When we think about the question, “What makes democracy work?” it’s important to remember that not all democracies are the same. In this lesson, we turn to voices from South Africa, a relatively new and fragile democracy, to ask what can make democracy work in countries with different cultures and histories.
In April 1994, South Africans stood in long, snaking queues, patiently waiting to cast their votes in the country’s first ever multiracial democratic election. South Africans were taking a step into the unknown after decades of white supremacist, authoritarian rule in the form of apartheid and—prior to that—centuries of racial oppression, violence and segregation under British and Dutch colonial rule. While the preceding 46 years of white apartheid rule had created a political and social system of racial segregation, Black South Africans had for centuries under British and Dutch rule been denied the democratic rights and freedoms they were now about to embrace. As the votes were cast, South Africans took their first step together into a very new democracy.
An interim constitution laid the foundation for the new democracy, creating rights and freedoms for all South Africans while the new democratically-elected leaders, opposition parties, civil society, and lawmakers began the hard work of negotiating a final constitution. In 1996, South Africa’s constitution was adopted and has become the bedrock upon which citizens have built a stronger democracy.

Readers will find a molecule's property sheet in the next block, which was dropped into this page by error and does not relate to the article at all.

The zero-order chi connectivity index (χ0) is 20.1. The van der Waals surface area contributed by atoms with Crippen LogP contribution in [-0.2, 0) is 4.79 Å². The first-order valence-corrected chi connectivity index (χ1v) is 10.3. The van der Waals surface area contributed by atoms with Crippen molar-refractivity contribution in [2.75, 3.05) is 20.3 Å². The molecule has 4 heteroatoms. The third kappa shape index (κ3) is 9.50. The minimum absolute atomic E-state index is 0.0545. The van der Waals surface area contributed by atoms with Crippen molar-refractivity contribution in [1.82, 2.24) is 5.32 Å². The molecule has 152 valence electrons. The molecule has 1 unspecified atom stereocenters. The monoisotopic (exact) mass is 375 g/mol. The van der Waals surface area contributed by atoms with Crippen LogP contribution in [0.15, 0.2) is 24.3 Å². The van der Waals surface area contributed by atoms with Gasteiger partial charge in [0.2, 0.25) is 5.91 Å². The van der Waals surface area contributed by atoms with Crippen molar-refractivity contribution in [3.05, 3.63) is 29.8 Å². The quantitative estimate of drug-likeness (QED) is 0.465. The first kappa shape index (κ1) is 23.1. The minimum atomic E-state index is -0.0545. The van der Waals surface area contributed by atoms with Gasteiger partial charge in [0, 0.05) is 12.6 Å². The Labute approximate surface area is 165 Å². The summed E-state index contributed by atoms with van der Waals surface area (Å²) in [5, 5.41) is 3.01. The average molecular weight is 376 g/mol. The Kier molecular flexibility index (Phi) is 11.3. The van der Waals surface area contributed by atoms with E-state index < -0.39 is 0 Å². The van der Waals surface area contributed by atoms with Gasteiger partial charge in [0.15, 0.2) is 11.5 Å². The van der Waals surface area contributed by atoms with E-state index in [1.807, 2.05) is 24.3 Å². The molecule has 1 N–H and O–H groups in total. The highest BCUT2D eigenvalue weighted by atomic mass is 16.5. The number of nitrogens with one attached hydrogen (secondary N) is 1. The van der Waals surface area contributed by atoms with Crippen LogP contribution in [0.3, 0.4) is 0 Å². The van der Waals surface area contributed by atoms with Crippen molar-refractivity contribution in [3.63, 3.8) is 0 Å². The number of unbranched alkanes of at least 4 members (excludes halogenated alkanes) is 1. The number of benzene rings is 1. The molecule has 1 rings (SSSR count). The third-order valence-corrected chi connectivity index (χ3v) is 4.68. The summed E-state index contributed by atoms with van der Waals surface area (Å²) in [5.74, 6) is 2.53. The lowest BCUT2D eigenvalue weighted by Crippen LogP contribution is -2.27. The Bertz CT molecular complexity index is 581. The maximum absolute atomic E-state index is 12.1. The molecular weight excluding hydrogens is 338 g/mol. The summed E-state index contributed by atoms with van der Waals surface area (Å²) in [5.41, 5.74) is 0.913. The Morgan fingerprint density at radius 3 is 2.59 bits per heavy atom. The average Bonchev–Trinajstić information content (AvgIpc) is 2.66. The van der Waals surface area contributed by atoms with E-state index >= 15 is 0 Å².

This lesson focuses on insights about South Africa’s democracy from two educators, Roy Hellenberg and Dylan Wray. Roy Hellenberg was a history teacher in South Africa for more than 20 years. Dylan Wray is the co-founder and executive director of Shikaya, a non-profit civil society organization that recognizes the crucial role that teachers can play in deepening and strengthening South Africa’s democracy and nurturing a culture of human rights. Together, Roy and Dylan have trained educators and school leaders across South Africa to support the process of transformation.
In this lesson, students listen to Hellenberg and Wray’s conversation about South African democracy. Then they read and discuss quotations from other South Africans, including journalists, artists, and politicians to gain insight into how South Africa’s particular history and culture influence how its citizens understand and practice democracy